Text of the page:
MilestoneProjected Date
Industry Stakeholder Comments DueSept 2016 (Complete)
Additional Stakeholder Comments RequestedApril 2017 (Complete)
Public Comment Period (Gazette I)Q2 2017 (Complete)
Publish Final Rule (Gazette II)June 13, 2019 (Complete)
Compliance DateJune 2021


ELD Functionality

The majority of the Regulations Amending the Commercial Vehicle Drivers Hours of Service Regulations, as published in Canada Gazette, Part II, Volume 152, Number 12, is dedicated to the Technical Standards for Electronic Logging Devices.

Logbook Edits – Drivers will be able to edit their logs (with required annotations) and will be required to certify their RODS. Carriers will be able to suggest edits to a driver log; however, they will require the driver’s approval.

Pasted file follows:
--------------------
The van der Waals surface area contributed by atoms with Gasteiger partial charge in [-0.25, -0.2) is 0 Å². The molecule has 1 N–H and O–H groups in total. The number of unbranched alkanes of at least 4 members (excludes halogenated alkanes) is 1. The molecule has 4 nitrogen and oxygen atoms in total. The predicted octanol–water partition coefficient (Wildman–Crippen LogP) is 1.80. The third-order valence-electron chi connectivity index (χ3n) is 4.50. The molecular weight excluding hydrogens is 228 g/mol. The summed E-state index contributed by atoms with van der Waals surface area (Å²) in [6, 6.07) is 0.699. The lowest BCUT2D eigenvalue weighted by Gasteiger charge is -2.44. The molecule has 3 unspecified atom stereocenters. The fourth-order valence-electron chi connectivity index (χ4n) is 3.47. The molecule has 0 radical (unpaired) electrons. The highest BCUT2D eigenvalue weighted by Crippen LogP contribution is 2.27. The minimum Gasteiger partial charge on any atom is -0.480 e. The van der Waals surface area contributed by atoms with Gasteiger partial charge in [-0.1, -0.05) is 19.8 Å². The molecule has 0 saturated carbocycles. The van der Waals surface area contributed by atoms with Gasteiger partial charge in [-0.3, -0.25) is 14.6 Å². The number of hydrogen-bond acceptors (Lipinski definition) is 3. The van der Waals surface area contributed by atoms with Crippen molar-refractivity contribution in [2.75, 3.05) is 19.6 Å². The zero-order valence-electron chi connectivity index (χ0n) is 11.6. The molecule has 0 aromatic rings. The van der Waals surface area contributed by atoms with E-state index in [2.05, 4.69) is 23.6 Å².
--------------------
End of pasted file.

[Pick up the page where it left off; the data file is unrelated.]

Data Sharing – Data will need to be easily—and securely—shared with law enforcement in a standardized format to save time and reduce confusion. There is a requirement for a certified device to have a single-step electronic record of duty status (ERODS) transfer process at roadside.

Data Collection – Devices will collect additional data including engine power status, vehicle motion status, vehicle location, engine hours, miles driven, driver CDL#, truck VIN#, and more.

Driver Alerts – Devices will be required to prompt the driver(s) logging in to a vehicle with a warning indicating the existence of new unassigned driving time and also alert the driver when a device malfunction is detected.

Driver Duty Status – In addition to the various duty statuses already provided for in the HOS regulations, the ELD will provide for the special driving conditions of On-Duty Yard Move and Off-Duty Personal Conveyance. Both of these special driving conditions allow for vehicle movement without counting against allotted drive time. (In Canada, Personal Conveyance will be subject to the current limitations of the Canadian Hours of Service rules).